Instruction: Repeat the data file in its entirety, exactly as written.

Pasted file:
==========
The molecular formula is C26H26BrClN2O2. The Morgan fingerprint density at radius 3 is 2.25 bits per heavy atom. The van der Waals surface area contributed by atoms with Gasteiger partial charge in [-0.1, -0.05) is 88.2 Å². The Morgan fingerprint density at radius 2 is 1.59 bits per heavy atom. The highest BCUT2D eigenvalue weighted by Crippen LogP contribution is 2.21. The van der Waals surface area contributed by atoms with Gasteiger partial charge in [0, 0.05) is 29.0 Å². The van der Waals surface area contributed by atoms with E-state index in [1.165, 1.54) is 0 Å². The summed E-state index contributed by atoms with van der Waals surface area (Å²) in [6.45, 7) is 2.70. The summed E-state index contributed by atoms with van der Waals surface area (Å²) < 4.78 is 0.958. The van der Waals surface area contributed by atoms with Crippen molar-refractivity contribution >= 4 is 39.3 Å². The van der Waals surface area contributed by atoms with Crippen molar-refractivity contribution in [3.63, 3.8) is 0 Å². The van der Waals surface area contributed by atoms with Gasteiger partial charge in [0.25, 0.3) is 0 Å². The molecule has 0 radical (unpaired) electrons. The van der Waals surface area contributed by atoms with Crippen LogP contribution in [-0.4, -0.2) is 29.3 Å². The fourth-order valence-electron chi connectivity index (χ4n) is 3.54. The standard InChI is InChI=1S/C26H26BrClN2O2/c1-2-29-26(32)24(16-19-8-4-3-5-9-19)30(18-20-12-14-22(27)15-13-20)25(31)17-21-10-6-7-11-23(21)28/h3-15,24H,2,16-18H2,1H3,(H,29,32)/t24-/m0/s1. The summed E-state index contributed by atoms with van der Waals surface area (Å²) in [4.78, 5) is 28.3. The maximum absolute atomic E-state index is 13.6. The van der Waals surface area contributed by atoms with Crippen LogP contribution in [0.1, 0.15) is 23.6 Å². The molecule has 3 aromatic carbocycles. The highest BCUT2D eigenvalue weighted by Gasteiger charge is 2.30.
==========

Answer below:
The molecular formula is C26H26BrClN2O2. The Morgan fingerprint density at radius 3 is 2.25 bits per heavy atom. The van der Waals surface area contributed by atoms with Gasteiger partial charge in [-0.1, -0.05) is 88.2 Å². The Morgan fingerprint density at radius 2 is 1.59 bits per heavy atom. The highest BCUT2D eigenvalue weighted by Crippen LogP contribution is 2.21. The van der Waals surface area contributed by atoms with Gasteiger partial charge in [0, 0.05) is 29.0 Å². The van der Waals surface area contributed by atoms with E-state index in [1.165, 1.54) is 0 Å². The summed E-state index contributed by atoms with van der Waals surface area (Å²) in [6.45, 7) is 2.70. The summed E-state index contributed by atoms with van der Waals surface area (Å²) < 4.78 is 0.958. The van der Waals surface area contributed by atoms with Crippen molar-refractivity contribution >= 4 is 39.3 Å². The van der Waals surface area contributed by atoms with Crippen molar-refractivity contribution in [3.63, 3.8) is 0 Å². The van der Waals surface area contributed by atoms with Gasteiger partial charge in [0.25, 0.3) is 0 Å². The molecule has 0 radical (unpaired) electrons. The van der Waals surface area contributed by atoms with Crippen LogP contribution in [-0.4, -0.2) is 29.3 Å². The fourth-order valence-electron chi connectivity index (χ4n) is 3.54. The standard InChI is InChI=1S/C26H26BrClN2O2/c1-2-29-26(32)24(16-19-8-4-3-5-9-19)30(18-20-12-14-22(27)15-13-20)25(31)17-21-10-6-7-11-23(21)28/h3-15,24H,2,16-18H2,1H3,(H,29,32)/t24-/m0/s1. The summed E-state index contributed by atoms with van der Waals surface area (Å²) in [4.78, 5) is 28.3. The maximum absolute atomic E-state index is 13.6. The van der Waals surface area contributed by atoms with Crippen LogP contribution in [0.1, 0.15) is 23.6 Å². The molecule has 3 aromatic carbocycles. The highest BCUT2D eigenvalue weighted by Gasteiger charge is 2.30.